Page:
Bad Mom

Motherhood can be soul-crushing.

These tiny people, that were made in my body and whom I love the most in this life, can really push me to the brink of sanity sometimes.

Yesterday was a DAY.  In retrospect, nothing actually happened as much as I just had a hard time coping with the daily stress of life with little ones.  You know, the usual…  whining, arguing, a toddler who enacts a hunger strike unless he is sitting next to his brother in a big chair which I don’t want him to do because he throws his plate and food everywhere but he refuses to sit in his high chair so he goes a long time without eating and is then crazy and screaming with hunger but refuses to eat.  (We found a compromise, he sits strapped in his booster seat pushed-up to the big table, and apparently that’s good enough for him because he’s eating again.)

But when the chaos comes, if I’m going to be as honest as the title of my blog suggests, I don’t always rise to occasion.  Sometimes I just lose my shit.  And it hits the proverbial fan.  It’s very confusing to feel such anger at someone you love so dearly, especially someone who is only behaving age-appropriately and can’t understand why you’re so angry.  It’s confusing because I feel such a battle inside my head of wanting to lash-out and control them with how loud and authoritative my voice can get and the dialogue of reality that streams underneath my anger….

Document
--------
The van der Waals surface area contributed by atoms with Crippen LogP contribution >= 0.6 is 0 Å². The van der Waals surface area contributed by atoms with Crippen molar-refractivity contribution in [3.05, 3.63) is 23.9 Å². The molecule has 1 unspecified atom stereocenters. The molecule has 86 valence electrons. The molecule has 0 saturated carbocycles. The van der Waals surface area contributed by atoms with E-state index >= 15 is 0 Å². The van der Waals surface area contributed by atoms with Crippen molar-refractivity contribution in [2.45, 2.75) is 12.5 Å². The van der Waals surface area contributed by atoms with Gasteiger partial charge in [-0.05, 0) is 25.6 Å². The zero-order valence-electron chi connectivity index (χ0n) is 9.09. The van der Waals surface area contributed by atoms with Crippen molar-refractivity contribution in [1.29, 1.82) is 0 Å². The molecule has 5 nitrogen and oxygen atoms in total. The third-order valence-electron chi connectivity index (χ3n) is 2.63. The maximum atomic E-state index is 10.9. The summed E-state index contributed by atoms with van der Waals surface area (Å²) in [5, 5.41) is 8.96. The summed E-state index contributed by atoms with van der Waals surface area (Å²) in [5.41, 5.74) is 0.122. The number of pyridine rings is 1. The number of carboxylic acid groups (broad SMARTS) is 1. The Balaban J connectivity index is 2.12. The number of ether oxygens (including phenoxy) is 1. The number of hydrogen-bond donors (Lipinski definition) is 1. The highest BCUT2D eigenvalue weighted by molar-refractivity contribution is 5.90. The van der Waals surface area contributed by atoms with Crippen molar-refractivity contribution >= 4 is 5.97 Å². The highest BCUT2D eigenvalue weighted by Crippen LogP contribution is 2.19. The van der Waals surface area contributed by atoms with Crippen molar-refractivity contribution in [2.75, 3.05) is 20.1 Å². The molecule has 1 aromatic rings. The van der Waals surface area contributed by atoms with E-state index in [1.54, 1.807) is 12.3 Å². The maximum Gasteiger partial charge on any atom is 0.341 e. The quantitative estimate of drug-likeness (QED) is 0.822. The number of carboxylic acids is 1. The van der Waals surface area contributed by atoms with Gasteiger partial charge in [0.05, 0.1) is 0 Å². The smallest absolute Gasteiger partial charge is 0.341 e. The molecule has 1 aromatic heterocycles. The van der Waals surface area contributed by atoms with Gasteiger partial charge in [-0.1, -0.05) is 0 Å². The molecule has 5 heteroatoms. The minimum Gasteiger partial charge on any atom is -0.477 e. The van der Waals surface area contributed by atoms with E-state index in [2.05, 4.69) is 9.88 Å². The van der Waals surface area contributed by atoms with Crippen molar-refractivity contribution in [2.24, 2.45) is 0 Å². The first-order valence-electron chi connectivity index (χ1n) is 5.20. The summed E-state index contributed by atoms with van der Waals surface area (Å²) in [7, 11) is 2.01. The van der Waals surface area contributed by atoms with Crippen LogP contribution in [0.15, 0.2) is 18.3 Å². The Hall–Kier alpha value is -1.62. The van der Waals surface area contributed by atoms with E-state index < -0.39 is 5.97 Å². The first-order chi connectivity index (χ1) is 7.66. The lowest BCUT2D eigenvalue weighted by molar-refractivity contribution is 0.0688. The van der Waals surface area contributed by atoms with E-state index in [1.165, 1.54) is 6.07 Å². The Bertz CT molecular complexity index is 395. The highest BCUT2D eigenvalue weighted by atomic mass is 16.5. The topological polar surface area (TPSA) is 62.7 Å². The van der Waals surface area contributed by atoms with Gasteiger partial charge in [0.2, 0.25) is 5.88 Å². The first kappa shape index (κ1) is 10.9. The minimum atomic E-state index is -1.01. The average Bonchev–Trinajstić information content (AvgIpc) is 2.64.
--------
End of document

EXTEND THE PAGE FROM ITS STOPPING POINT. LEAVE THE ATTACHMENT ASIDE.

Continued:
“You’re scaring him… he’s only 1 and can’t talk, this is how he knows to communicate. Your expectations are too high.”

“You just hurt her feelings.  It’s your job to nurture her heart, not damage it.”

“You are not acting in accordance to your beliefs about how you want to parent.  More gentleness, more grace, more patience.”

But then the voice of reality turns to a voice of shame…

“You’re doing this all wrong, and you’re screwing them up.  You are hurting them in their most impressionable years, and the damage is done.”

“Anyone else could do this better than you.  You simply can’t handle being a good mom.  You’re actually a pretty bad mom.”

“You can’t do this.  Can’t make the cut.  Motherhood is not for you.  Bad mom, bad mom, bad mom.”

The truth is, I have a pretty high standard of how I want to parent my kids.  It’s not ok to me when I lose my temper and yell.  Or when I respond sharply with the intent of controlling them.  When I don’t respect the image of God that their souls bear and treat them as fellow image-bearers… as human.

But I do all those things.  Sometimes I feel like I’m just treading water in this motherhood thing, doing my best to keep it together.  Feeling like I’m the only one struggling with my own brokenness and how it leaks-out all over my kids.  Because yesterday I was leaking rivers of anger and pools of shame all over my home.